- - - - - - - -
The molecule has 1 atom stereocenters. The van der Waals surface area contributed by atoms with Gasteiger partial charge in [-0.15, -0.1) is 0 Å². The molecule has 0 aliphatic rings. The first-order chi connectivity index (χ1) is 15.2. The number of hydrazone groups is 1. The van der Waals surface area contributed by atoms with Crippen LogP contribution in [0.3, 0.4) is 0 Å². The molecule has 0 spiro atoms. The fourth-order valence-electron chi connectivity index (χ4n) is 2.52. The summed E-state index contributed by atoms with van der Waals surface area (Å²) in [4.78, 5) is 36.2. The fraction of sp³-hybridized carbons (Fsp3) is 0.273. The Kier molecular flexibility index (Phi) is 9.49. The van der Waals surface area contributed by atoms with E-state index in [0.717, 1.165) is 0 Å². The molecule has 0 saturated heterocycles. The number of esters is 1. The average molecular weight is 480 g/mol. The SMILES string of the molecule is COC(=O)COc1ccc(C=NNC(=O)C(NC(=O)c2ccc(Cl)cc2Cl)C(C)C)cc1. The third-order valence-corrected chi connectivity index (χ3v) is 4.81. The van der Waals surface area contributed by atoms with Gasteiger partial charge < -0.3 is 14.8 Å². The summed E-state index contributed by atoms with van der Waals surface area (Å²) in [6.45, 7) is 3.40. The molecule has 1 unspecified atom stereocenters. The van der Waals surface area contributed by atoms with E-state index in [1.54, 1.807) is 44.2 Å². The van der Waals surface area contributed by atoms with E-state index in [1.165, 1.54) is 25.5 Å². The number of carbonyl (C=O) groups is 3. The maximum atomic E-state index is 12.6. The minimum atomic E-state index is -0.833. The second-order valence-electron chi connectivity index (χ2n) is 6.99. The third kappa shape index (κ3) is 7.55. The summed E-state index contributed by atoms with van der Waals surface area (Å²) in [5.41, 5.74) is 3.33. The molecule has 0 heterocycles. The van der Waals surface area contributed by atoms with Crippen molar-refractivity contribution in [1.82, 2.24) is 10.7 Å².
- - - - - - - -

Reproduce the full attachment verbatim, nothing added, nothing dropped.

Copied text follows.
The molecule has 1 atom stereocenters. The van der Waals surface area contributed by atoms with Gasteiger partial charge in [-0.15, -0.1) is 0 Å². The molecule has 0 aliphatic rings. The first-order chi connectivity index (χ1) is 15.2. The number of hydrazone groups is 1. The van der Waals surface area contributed by atoms with Crippen LogP contribution in [0.3, 0.4) is 0 Å². The molecule has 0 spiro atoms. The fourth-order valence-electron chi connectivity index (χ4n) is 2.52. The summed E-state index contributed by atoms with van der Waals surface area (Å²) in [4.78, 5) is 36.2. The fraction of sp³-hybridized carbons (Fsp3) is 0.273. The Kier molecular flexibility index (Phi) is 9.49. The van der Waals surface area contributed by atoms with E-state index in [0.717, 1.165) is 0 Å². The molecule has 0 saturated heterocycles. The number of esters is 1. The average molecular weight is 480 g/mol. The SMILES string of the molecule is COC(=O)COc1ccc(C=NNC(=O)C(NC(=O)c2ccc(Cl)cc2Cl)C(C)C)cc1. The third-order valence-corrected chi connectivity index (χ3v) is 4.81. The van der Waals surface area contributed by atoms with Gasteiger partial charge < -0.3 is 14.8 Å². The summed E-state index contributed by atoms with van der Waals surface area (Å²) in [6.45, 7) is 3.40. The molecule has 1 unspecified atom stereocenters. The van der Waals surface area contributed by atoms with E-state index in [1.54, 1.807) is 44.2 Å². The van der Waals surface area contributed by atoms with E-state index in [1.165, 1.54) is 25.5 Å². The number of carbonyl (C=O) groups is 3. The maximum atomic E-state index is 12.6. The minimum atomic E-state index is -0.833. The second-order valence-electron chi connectivity index (χ2n) is 6.99. The third kappa shape index (κ3) is 7.55. The summed E-state index contributed by atoms with van der Waals surface area (Å²) in [5.41, 5.74) is 3.33. The molecule has 0 heterocycles. The van der Waals surface area contributed by atoms with Crippen molar-refractivity contribution in [1.82, 2.24) is 10.7 Å².